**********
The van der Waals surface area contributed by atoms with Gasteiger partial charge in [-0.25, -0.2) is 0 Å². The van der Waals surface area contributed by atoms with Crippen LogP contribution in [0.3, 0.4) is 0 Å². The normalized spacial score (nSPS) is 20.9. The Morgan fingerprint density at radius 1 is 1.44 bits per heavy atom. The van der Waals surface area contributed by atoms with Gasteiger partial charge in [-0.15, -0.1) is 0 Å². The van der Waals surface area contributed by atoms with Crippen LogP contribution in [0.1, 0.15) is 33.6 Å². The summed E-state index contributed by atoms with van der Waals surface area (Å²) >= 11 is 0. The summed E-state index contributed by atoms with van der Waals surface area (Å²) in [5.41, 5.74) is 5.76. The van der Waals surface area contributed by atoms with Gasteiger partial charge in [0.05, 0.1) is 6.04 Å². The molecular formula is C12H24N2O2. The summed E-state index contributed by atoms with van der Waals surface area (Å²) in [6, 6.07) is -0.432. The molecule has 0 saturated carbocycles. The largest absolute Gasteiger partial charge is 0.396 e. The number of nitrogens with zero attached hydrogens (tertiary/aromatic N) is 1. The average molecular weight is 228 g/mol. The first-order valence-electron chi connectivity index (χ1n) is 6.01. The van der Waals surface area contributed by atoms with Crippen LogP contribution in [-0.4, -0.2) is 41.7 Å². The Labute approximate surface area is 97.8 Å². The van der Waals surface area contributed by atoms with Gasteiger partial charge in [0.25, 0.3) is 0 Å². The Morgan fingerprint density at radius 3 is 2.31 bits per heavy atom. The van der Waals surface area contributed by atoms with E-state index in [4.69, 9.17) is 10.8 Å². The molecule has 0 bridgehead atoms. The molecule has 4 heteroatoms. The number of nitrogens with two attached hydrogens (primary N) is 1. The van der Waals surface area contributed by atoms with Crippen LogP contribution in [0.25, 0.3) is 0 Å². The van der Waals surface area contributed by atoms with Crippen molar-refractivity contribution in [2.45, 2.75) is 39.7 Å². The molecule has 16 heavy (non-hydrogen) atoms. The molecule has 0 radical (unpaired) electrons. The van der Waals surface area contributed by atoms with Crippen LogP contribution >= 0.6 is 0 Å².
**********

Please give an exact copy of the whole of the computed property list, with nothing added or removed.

The van der Waals surface area contributed by atoms with Gasteiger partial charge in [-0.25, -0.2) is 0 Å². The van der Waals surface area contributed by atoms with Crippen LogP contribution in [0.3, 0.4) is 0 Å². The normalized spacial score (nSPS) is 20.9. The Morgan fingerprint density at radius 1 is 1.44 bits per heavy atom. The van der Waals surface area contributed by atoms with Gasteiger partial charge in [-0.15, -0.1) is 0 Å². The van der Waals surface area contributed by atoms with Crippen LogP contribution in [0.1, 0.15) is 33.6 Å². The summed E-state index contributed by atoms with van der Waals surface area (Å²) >= 11 is 0. The summed E-state index contributed by atoms with van der Waals surface area (Å²) in [5.41, 5.74) is 5.76. The van der Waals surface area contributed by atoms with Gasteiger partial charge in [0.05, 0.1) is 6.04 Å². The molecular formula is C12H24N2O2. The summed E-state index contributed by atoms with van der Waals surface area (Å²) in [6, 6.07) is -0.432. The molecule has 0 saturated carbocycles. The largest absolute Gasteiger partial charge is 0.396 e. The number of nitrogens with zero attached hydrogens (tertiary/aromatic N) is 1. The average molecular weight is 228 g/mol. The first-order valence-electron chi connectivity index (χ1n) is 6.01. The van der Waals surface area contributed by atoms with Crippen LogP contribution in [-0.4, -0.2) is 41.7 Å². The Labute approximate surface area is 97.8 Å². The van der Waals surface area contributed by atoms with Gasteiger partial charge in [0.25, 0.3) is 0 Å². The Morgan fingerprint density at radius 3 is 2.31 bits per heavy atom. The van der Waals surface area contributed by atoms with E-state index in [4.69, 9.17) is 10.8 Å². The molecule has 0 bridgehead atoms. The molecule has 4 heteroatoms. The number of nitrogens with two attached hydrogens (primary N) is 1. The van der Waals surface area contributed by atoms with Crippen LogP contribution in [0.25, 0.3) is 0 Å². The van der Waals surface area contributed by atoms with Crippen molar-refractivity contribution in [2.45, 2.75) is 39.7 Å². The molecule has 16 heavy (non-hydrogen) atoms. The molecule has 0 radical (unpaired) electrons. The van der Waals surface area contributed by atoms with Crippen LogP contribution >= 0.6 is 0 Å².